Architectural Design Program

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2013-14 Program Requirements

UG Director: John Barton -- 267 Y2E2,

Student Services: Jill Nomura -- 316 Y2E2,<span style="color: rgb(153, 0, 51);" />

The Architectural Design major seeks to integrate engineering and architecture in ways that blend innovative architectural design with cutting-edge engineering technologies. Combining hands-on architectural design studios with a wide variety of courses, students can choose from a broad mix of elective courses in energy conservation, sustainability, building systems, structures, as well as design foundation and fine arts courses.

In addition to preparing students for advanced studies in architecture and construction management, the program's strong math and science requirements prepare students well for graduate work in other fields, such as civil and environmental engineering, law, and business. The major provides a background for individuals wanting to explore a diversity of careers in architecture, engineering, construction, and structures.

This undergraduate major grants a degree of Bachelor of Science in Engineering with a specialization in Architectural Design. This engineering major is not an ABET-accredited engineering degree, nor is it designed to lead directly to professional licensure in architecture. In order to become a professional architect or engineer, additional graduate training is required.

The program’s courses also benefit Civil Engineering majors who want to develop a "concentration" in architecture. In addition, for students majoring in related fields such as Urban Studies, Product Design, and Studio Arts, the course offerings in architecture and engineering can be used to fulfill the requirements for a minor in the Department of Civil and Environmental Engineering.


A total of 100 units are required, distributed as follows.

Mathematics and Science (36 units minimum), including
MATH 19, 20, 21 (or 41 & 42)
One course in Statistics required (see Chapter 3, Fig. 3-1 for list of approved courses)
PHYSICS 41 Mechanics, is required.
For other courses, choose from the School of Engineering approved list of math and science courses (see Approved Courses section of this site [Fig. 3-1]), and the following lists of additional approved or recommended courses for the major.

Specially approved science courses for the AD Major:
• EARTHSYS 101. Energy and the Environment
• EARTHSYS 102. Renewable Energy Sources and Greener Energy Processes

Recommended math and science courses for the AD Major
• CEE 101D*. Mathematical Laboratory Applications in CEE Engineering
• CME 100. Vector Calculus for Engineers
• CEE 64. Air Pollution: Urban Smog to Global Change
• CEE 70*. Environmental Science and Technology
• GES 1A or 1B or 1C. Dynamic Earth: Fundamentals of Earth Science
• PHYSICS 23 or 43. Electricity

* Courses used for the Science requirement may not also be counted as Fundamental or Depth/Core requirements.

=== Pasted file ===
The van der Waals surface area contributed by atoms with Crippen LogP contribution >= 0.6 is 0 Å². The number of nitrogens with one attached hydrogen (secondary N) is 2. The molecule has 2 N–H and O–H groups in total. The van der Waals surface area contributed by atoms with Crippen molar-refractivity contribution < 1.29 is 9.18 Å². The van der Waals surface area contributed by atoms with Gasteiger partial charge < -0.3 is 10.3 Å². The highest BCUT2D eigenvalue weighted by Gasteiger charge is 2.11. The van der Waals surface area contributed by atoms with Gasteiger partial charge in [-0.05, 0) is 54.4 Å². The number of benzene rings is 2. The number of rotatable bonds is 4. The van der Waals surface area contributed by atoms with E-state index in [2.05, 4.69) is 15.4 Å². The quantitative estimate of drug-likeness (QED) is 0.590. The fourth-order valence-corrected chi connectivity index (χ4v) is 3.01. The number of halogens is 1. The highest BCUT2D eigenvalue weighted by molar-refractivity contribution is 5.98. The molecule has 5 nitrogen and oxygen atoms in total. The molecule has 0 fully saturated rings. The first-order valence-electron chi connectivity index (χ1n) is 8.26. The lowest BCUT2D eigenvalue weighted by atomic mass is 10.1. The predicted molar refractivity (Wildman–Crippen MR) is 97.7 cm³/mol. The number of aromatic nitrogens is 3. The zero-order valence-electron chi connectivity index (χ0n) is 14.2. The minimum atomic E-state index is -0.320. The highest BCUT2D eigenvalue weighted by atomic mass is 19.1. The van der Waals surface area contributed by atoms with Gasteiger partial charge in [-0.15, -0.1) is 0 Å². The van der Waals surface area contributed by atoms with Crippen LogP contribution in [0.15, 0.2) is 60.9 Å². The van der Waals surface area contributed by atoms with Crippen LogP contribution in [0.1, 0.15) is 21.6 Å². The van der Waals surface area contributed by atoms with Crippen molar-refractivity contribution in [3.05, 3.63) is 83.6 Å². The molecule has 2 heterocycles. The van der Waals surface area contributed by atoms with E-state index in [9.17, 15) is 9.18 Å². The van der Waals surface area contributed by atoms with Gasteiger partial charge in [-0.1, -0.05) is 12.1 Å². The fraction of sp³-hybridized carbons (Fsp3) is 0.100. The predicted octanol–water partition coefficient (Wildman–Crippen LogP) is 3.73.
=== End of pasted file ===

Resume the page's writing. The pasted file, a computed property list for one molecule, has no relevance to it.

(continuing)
Technology in Society
One course required. Choose from the approved list of courses in this handbook (Figure 3-3).

Engineering Fundamentals and Depth
60 units minimum required from Engineering Fundamentals, Required Depth Classes, and Required Depth Electives

Engineering Fundamentals; three courses required:

  1. ENGR 14. Introduction to Solid Mechanics (req’d), 4 units
  2. CEE 146A** or ENGR 60. Engineering Economy (req’d), 3 units
  3. Fundamentals Elective, 3-5 units

** CEE 146A, offered autumn 2014, may be used to fulfill the Engineering Fundamentals requirement only for AD majors.
Required Core (26 units)

  • CEE 100. Managing Sustainable Building Projects *fulfills writing in major*, 4 units
  • CEE 110A. Building Information Modeling, 4 units
  • CEE 31 or 31Q. Accessing Architecture Through Drawing, 4 units
  • CEE 130. Architectural Design: 3-D Modeling, Methodology, and Process, 4 units
  • CEE 137B. Advanced Architecture Studio, 5 units
  • ARTHIST 3. Introduction to the History of Architecture, 5 units

Depth Options; 12 units minimum

  • Choose at least 12 units from: CEE 101A, 101B, 101C, 156, 172, 172A, 176A, 180, 181, 182, 183, 226, 241, or 242

Depth Elective Courses; Elective units must be such that coures in ENGR Fundamentals, Core, Depth Options, and Depth Electives total at least 60 units.

At least one of the following courses:

  • CEE 131A. Professional Practice, 3 units
  • CEE 32A or 32B or 32D or 32F or 32Q
  • CEE 139. Contemporary Architecture: Materials, Structures, and Innovations (Arch Discourse focus), 3 units

Other electives from

CEE 32A. Psychology of Architecture 3 units
CEE 32B. Design Theory 4 units

CEE 32D. Construction: The Writing of Architecture, 3 units A

CEE 32F. Ligh, Color, and Space, 3 units, S
CEE 32Q. Place: Making Space Now 3 units
CEE 101B. Mechanics of Fluids 4 units
CEE 101C. Geotechnical Engineering 3-4 units

CEE 110B. Building Systems Integration, 4 units, W

CEE 110C. Building Modeling Workshop, 4 units, S
CEE 122A,B. Computer Integrated Architecture/Engr./Construction 3,2 units
CEE 124. Sustainable Development Studio 1-5 units
CEE 131A. Architectural Design Process 3 units
CEE 132. Interplay of Architecture and Engineering 4 units (not given 2012-13)
CEE 134B. Intermediate Architectural Studio 4 units
CEE 135. Parametric AModeling and Optimization 4 units (S)